Mesa County real estate activity brisk

Robert Bray

Robert Bray

Annette Miller

Annette Miller

Phil Castle, The Business Times

Robert Bray expected real estate activity to continue to increase in Mesa County this year, but not necessarily this much.

“I am pleased and still a little surprised,” said Bray, chief executive officer of Bray Real Estate in Grand Junction.

With double-digit year-over-year gains in September, the number of real estate transactions in the county through the first three quarters of 2016 outpaced the same span in 2015 by 15.4 percent. Dollar volume increased 9.5 percent.

The pace of real estate sales typically slows in the fall and winter. Uncertainty associated with the presidential election also could affect sales. But gains have already positioned the Mesa County market to likely outperform last year, said Annette Miller, senior vice president at Heritage Title Co. in Grand Junction.

Miller said 396 real estate transactions worth a total of $89 million were reported in Mesa County during September. Compared to the same month last year, transactions increased 18.6 percent and dollar volume rose 20.3 percent.

Two large transactions bolstered the numbers, Miller said: the sale of a commercial office in Fruita to Family Health West for $1.5 million and 160 acres of agricultural land near 23 and L roads north of Grand Junction for $1.1 million

The latest gains bring numbers through the first three quarters to 3,519 transactions worth a collective $807 million. During the same span last year, 3,050 transactions worth a combined $737 million were reported. For all of 2015, 4,060 transactions worth a total of $984 million were reported.

Miller expects year-end numbers for 2016 to exceed 2015 and climb to the highest level since 2008. The market hasn’t yet returned to the peak of 2006, when an energy boom fostered rapid growth. But the market has improved every year since bottoming out in 2011 in the aftermath of downturns in the energy sector and overall economy.

Bray said 280 residential transactions worth a total of $64 million were reported in September — 105 in the range between $100,000 and $199,000 and 97 in the range between $200,000 and $299,000.

Through the first three quarters of this year, 2,544 residential transactions worth a total of $584 million were reported, Bray said Compared to the same span last year, transactions rose 9.6 percent and dollar volume increased 17.3 percent. The median sales price of $200,000 was 5.3 percent higher than last year.

Bray said the numbers reflect increased activity in the market in which more residents are moving up into larger and more expensive homes than downsizing.

In addition, more people are moving to the area and buying what are for them comparatively lower-price homes than the markets many of them are leaving. Mesa County has become an attractive place to live for retirees from Denver and the Front Range of Colorado because of its climate, quality of life and availability of health care services, Bray said. “It’s good news for us.”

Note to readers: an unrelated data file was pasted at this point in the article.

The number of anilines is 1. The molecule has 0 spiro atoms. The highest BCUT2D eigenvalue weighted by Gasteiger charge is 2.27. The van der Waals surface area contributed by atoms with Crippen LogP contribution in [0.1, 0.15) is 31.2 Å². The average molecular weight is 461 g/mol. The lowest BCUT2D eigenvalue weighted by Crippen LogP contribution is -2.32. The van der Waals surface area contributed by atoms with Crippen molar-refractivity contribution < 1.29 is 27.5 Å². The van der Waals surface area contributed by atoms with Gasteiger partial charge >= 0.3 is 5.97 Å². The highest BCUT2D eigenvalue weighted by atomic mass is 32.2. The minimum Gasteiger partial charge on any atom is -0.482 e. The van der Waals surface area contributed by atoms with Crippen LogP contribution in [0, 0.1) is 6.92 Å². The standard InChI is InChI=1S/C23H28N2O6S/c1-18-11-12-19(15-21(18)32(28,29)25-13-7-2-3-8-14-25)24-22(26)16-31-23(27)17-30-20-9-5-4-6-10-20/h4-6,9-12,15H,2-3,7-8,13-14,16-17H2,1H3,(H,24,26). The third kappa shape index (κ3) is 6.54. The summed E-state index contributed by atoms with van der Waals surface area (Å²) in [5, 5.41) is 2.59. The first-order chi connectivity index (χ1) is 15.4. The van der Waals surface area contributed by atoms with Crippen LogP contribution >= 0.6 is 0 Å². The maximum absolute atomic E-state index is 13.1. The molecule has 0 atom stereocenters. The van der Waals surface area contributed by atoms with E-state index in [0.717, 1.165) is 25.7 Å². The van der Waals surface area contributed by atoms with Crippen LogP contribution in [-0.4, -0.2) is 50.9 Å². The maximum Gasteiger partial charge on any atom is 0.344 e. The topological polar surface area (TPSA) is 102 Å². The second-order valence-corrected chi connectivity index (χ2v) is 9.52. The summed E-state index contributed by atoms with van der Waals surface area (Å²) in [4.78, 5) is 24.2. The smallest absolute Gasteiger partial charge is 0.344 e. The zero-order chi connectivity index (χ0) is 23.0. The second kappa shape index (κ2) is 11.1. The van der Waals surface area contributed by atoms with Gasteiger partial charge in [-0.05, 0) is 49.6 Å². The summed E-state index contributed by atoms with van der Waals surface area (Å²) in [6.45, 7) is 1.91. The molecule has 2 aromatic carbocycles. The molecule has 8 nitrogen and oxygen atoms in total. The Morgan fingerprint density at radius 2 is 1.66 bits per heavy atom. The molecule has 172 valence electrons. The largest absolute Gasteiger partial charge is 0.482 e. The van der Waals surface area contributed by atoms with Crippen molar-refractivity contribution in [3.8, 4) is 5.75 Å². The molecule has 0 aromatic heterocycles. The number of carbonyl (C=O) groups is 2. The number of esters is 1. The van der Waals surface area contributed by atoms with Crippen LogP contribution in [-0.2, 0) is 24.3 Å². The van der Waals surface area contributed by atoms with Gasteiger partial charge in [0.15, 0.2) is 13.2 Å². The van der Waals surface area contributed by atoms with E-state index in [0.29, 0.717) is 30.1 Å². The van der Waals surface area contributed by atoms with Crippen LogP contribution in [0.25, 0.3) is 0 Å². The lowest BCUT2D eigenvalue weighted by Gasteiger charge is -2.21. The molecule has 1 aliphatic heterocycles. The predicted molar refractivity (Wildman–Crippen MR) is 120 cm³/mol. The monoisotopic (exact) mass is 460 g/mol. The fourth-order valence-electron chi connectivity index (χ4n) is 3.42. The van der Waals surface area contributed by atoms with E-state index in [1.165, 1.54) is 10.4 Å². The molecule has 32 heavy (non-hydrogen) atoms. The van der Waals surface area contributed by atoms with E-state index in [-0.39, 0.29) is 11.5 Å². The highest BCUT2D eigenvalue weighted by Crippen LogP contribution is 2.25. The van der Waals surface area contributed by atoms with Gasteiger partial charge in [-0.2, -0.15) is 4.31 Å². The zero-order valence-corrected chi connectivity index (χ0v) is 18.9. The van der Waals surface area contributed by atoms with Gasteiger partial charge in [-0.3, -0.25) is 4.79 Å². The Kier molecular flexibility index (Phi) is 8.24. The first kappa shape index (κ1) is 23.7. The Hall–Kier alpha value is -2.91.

While Bray said he’d been concerned the inventory of available houses could limit growth in the real estate market, higher prices have attracted more sellers. As of the end of September, there were 1,075 active listings in Mesa County — up 8.8 percent from the same month last year.

Bray also expects new construction to bring more homes to the market.

Meanwhile, property foreclosure activity also continues to increase in Mesa County.

Miller said 50 foreclosure filings and 29 foreclosure sales were reported in September. Compared to the same month last year, filings increased 8.7 percent while sales held steady.

Through the first three quarters of 2016, 424 filings and 276 sales were reported. Compared to the same span last year, filings rose 16.5 percent and sales climbed 20 percent. “It is a trend to watch,” Miller said.

Still, the 196 resales of foreclosed properties during the first three quarters of  the year constitute only 6 percent of overall transactions. That’s well below the 10 percent threshold Miller considers indicative of a healthy market.

Phil Castle is editor of the Grand Valley Business Times, a twice-monthly business journal published in Grand Junction. Castle brings to his duties nearly 30 years of experience in editorial management positions with Western Colorado newspapers. In addition, his free-lance work has appeared in a variety of publications, including the Washington Post. He holds a bachelor's degree in technical journalism from Colorado State University.
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Posted by on Oct 7 2016. Filed under Business News. You can follow any responses to this entry through the RSS 2.0. Both comments and pings are currently closed.

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